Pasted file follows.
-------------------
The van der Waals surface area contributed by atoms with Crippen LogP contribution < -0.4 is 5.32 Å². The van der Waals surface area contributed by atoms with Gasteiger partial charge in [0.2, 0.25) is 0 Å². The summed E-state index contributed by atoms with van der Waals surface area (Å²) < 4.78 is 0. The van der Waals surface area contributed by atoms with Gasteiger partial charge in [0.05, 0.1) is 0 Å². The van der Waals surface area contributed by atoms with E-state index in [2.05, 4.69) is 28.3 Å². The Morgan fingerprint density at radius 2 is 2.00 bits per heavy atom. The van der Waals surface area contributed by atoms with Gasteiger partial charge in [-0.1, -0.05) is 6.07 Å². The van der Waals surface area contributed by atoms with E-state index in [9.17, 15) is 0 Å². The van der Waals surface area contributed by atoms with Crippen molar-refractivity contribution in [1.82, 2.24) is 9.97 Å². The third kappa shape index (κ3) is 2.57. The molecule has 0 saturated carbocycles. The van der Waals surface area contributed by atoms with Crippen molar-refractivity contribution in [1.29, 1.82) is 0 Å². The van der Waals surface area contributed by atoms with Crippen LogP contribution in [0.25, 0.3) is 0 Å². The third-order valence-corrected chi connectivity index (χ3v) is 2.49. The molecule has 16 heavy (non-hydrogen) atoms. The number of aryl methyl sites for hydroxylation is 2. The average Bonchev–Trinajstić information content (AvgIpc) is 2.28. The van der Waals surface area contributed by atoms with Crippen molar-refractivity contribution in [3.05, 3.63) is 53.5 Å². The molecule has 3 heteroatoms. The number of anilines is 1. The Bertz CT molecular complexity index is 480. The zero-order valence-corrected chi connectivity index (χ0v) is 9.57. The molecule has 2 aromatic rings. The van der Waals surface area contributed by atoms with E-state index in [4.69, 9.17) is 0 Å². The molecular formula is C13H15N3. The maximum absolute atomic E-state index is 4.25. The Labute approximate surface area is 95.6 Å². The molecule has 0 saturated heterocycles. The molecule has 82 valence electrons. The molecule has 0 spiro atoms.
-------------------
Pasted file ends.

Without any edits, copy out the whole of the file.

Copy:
The van der Waals surface area contributed by atoms with Crippen LogP contribution < -0.4 is 5.32 Å². The van der Waals surface area contributed by atoms with Gasteiger partial charge in [0.2, 0.25) is 0 Å². The summed E-state index contributed by atoms with van der Waals surface area (Å²) < 4.78 is 0. The van der Waals surface area contributed by atoms with Gasteiger partial charge in [0.05, 0.1) is 0 Å². The van der Waals surface area contributed by atoms with E-state index in [2.05, 4.69) is 28.3 Å². The Morgan fingerprint density at radius 2 is 2.00 bits per heavy atom. The van der Waals surface area contributed by atoms with Gasteiger partial charge in [-0.1, -0.05) is 6.07 Å². The van der Waals surface area contributed by atoms with E-state index in [9.17, 15) is 0 Å². The van der Waals surface area contributed by atoms with Crippen molar-refractivity contribution in [1.82, 2.24) is 9.97 Å². The third kappa shape index (κ3) is 2.57. The molecule has 0 saturated carbocycles. The van der Waals surface area contributed by atoms with Crippen molar-refractivity contribution in [1.29, 1.82) is 0 Å². The van der Waals surface area contributed by atoms with Crippen LogP contribution in [0.25, 0.3) is 0 Å². The third-order valence-corrected chi connectivity index (χ3v) is 2.49. The molecule has 16 heavy (non-hydrogen) atoms. The number of aryl methyl sites for hydroxylation is 2. The average Bonchev–Trinajstić information content (AvgIpc) is 2.28. The van der Waals surface area contributed by atoms with Crippen molar-refractivity contribution in [3.05, 3.63) is 53.5 Å². The molecule has 3 heteroatoms. The number of anilines is 1. The Bertz CT molecular complexity index is 480. The zero-order valence-corrected chi connectivity index (χ0v) is 9.57. The molecule has 2 aromatic rings. The van der Waals surface area contributed by atoms with E-state index in [4.69, 9.17) is 0 Å². The molecular formula is C13H15N3. The maximum absolute atomic E-state index is 4.25. The Labute approximate surface area is 95.6 Å². The molecule has 0 saturated heterocycles. The molecule has 82 valence electrons. The molecule has 0 spiro atoms.